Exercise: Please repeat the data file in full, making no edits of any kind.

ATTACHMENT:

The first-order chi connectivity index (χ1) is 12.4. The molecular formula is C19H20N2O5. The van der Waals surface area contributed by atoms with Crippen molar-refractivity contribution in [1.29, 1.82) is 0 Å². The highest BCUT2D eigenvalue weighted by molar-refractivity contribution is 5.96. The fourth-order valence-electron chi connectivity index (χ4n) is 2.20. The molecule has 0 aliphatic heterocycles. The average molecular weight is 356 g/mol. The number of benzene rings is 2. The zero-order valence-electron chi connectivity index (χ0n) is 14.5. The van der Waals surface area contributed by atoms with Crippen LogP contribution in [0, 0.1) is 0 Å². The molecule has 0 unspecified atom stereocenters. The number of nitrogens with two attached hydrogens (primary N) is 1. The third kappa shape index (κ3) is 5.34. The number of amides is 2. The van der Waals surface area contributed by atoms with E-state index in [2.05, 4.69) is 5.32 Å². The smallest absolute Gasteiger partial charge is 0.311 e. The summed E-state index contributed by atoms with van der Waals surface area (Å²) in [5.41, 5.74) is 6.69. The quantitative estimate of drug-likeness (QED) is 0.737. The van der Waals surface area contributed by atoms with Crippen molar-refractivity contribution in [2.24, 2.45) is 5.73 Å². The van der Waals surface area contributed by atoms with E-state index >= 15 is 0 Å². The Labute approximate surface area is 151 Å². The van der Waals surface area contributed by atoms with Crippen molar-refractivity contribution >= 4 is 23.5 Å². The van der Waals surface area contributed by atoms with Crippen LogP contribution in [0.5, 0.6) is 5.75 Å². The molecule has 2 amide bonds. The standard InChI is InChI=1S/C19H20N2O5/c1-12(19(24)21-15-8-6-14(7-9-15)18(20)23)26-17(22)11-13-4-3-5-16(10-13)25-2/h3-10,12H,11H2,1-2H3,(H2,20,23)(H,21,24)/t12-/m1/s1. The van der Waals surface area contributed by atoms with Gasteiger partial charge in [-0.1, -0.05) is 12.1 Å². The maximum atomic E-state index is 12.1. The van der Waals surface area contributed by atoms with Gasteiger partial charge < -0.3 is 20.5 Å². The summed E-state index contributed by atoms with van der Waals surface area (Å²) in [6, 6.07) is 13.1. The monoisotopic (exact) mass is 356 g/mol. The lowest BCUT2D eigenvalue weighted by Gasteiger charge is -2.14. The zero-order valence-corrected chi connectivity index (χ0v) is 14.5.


The first-order chi connectivity index (χ1) is 12.4. The molecular formula is C19H20N2O5. The van der Waals surface area contributed by atoms with Crippen molar-refractivity contribution in [1.29, 1.82) is 0 Å². The highest BCUT2D eigenvalue weighted by molar-refractivity contribution is 5.96. The fourth-order valence-electron chi connectivity index (χ4n) is 2.20. The molecule has 0 aliphatic heterocycles. The average molecular weight is 356 g/mol. The number of benzene rings is 2. The zero-order valence-electron chi connectivity index (χ0n) is 14.5. The van der Waals surface area contributed by atoms with Crippen LogP contribution in [0, 0.1) is 0 Å². The molecule has 0 unspecified atom stereocenters. The number of nitrogens with two attached hydrogens (primary N) is 1. The third kappa shape index (κ3) is 5.34. The number of amides is 2. The van der Waals surface area contributed by atoms with E-state index in [2.05, 4.69) is 5.32 Å². The smallest absolute Gasteiger partial charge is 0.311 e. The summed E-state index contributed by atoms with van der Waals surface area (Å²) in [5.41, 5.74) is 6.69. The quantitative estimate of drug-likeness (QED) is 0.737. The van der Waals surface area contributed by atoms with Crippen molar-refractivity contribution in [2.24, 2.45) is 5.73 Å². The van der Waals surface area contributed by atoms with E-state index >= 15 is 0 Å². The Labute approximate surface area is 151 Å². The van der Waals surface area contributed by atoms with Crippen molar-refractivity contribution >= 4 is 23.5 Å². The van der Waals surface area contributed by atoms with Crippen LogP contribution in [0.5, 0.6) is 5.75 Å². The molecule has 2 amide bonds. The standard InChI is InChI=1S/C19H20N2O5/c1-12(19(24)21-15-8-6-14(7-9-15)18(20)23)26-17(22)11-13-4-3-5-16(10-13)25-2/h3-10,12H,11H2,1-2H3,(H2,20,23)(H,21,24)/t12-/m1/s1. The van der Waals surface area contributed by atoms with Gasteiger partial charge in [-0.1, -0.05) is 12.1 Å². The maximum atomic E-state index is 12.1. The van der Waals surface area contributed by atoms with Gasteiger partial charge < -0.3 is 20.5 Å². The summed E-state index contributed by atoms with van der Waals surface area (Å²) in [6, 6.07) is 13.1. The monoisotopic (exact) mass is 356 g/mol. The lowest BCUT2D eigenvalue weighted by Gasteiger charge is -2.14. The zero-order valence-corrected chi connectivity index (χ0v) is 14.5.